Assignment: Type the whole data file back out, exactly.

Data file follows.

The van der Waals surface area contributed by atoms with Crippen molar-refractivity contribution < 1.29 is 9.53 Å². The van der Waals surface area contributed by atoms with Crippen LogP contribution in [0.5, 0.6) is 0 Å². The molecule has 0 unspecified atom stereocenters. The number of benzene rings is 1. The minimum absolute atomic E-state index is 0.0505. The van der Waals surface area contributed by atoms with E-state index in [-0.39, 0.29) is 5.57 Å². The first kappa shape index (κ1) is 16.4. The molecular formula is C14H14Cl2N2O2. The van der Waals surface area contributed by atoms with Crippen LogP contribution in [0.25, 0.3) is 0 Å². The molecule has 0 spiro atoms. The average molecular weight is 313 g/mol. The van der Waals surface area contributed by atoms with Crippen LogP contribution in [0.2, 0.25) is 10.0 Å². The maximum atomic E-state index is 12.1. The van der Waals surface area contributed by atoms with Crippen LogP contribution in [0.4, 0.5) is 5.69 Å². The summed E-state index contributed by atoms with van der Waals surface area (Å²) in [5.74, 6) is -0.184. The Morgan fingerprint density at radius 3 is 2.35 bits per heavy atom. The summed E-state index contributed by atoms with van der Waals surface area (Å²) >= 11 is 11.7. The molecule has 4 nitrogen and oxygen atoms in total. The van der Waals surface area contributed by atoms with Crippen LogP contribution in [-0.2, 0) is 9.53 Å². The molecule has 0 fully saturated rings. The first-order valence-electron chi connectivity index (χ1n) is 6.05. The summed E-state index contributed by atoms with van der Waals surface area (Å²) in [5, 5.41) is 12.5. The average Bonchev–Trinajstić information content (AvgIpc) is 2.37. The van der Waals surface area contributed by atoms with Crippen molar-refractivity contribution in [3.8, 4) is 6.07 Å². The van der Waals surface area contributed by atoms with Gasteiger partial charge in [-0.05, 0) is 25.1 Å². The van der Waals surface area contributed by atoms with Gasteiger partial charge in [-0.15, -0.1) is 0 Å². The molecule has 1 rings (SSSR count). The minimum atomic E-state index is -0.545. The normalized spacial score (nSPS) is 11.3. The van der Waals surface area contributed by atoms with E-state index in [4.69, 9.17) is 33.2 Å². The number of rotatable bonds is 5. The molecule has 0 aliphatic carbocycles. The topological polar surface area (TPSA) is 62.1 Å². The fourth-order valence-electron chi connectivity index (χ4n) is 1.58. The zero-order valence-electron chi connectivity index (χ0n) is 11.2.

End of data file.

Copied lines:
The van der Waals surface area contributed by atoms with Crippen molar-refractivity contribution < 1.29 is 9.53 Å². The van der Waals surface area contributed by atoms with Crippen LogP contribution in [0.5, 0.6) is 0 Å². The molecule has 0 unspecified atom stereocenters. The number of benzene rings is 1. The minimum absolute atomic E-state index is 0.0505. The van der Waals surface area contributed by atoms with E-state index in [-0.39, 0.29) is 5.57 Å². The first kappa shape index (κ1) is 16.4. The molecular formula is C14H14Cl2N2O2. The van der Waals surface area contributed by atoms with Crippen LogP contribution in [0.25, 0.3) is 0 Å². The molecule has 0 spiro atoms. The average molecular weight is 313 g/mol. The van der Waals surface area contributed by atoms with Crippen LogP contribution in [0.2, 0.25) is 10.0 Å². The maximum atomic E-state index is 12.1. The van der Waals surface area contributed by atoms with Crippen LogP contribution in [0.4, 0.5) is 5.69 Å². The summed E-state index contributed by atoms with van der Waals surface area (Å²) in [5.74, 6) is -0.184. The Morgan fingerprint density at radius 3 is 2.35 bits per heavy atom. The summed E-state index contributed by atoms with van der Waals surface area (Å²) >= 11 is 11.7. The molecule has 4 nitrogen and oxygen atoms in total. The van der Waals surface area contributed by atoms with Crippen LogP contribution in [-0.2, 0) is 9.53 Å². The molecule has 0 fully saturated rings. The first-order valence-electron chi connectivity index (χ1n) is 6.05. The summed E-state index contributed by atoms with van der Waals surface area (Å²) in [5, 5.41) is 12.5. The average Bonchev–Trinajstić information content (AvgIpc) is 2.37. The van der Waals surface area contributed by atoms with Crippen molar-refractivity contribution in [3.8, 4) is 6.07 Å². The van der Waals surface area contributed by atoms with Gasteiger partial charge in [-0.05, 0) is 25.1 Å². The van der Waals surface area contributed by atoms with Gasteiger partial charge in [-0.15, -0.1) is 0 Å². The molecule has 1 rings (SSSR count). The minimum atomic E-state index is -0.545. The normalized spacial score (nSPS) is 11.3. The van der Waals surface area contributed by atoms with E-state index in [4.69, 9.17) is 33.2 Å². The number of rotatable bonds is 5. The molecule has 0 aliphatic carbocycles. The topological polar surface area (TPSA) is 62.1 Å². The fourth-order valence-electron chi connectivity index (χ4n) is 1.58. The zero-order valence-electron chi connectivity index (χ0n) is 11.2.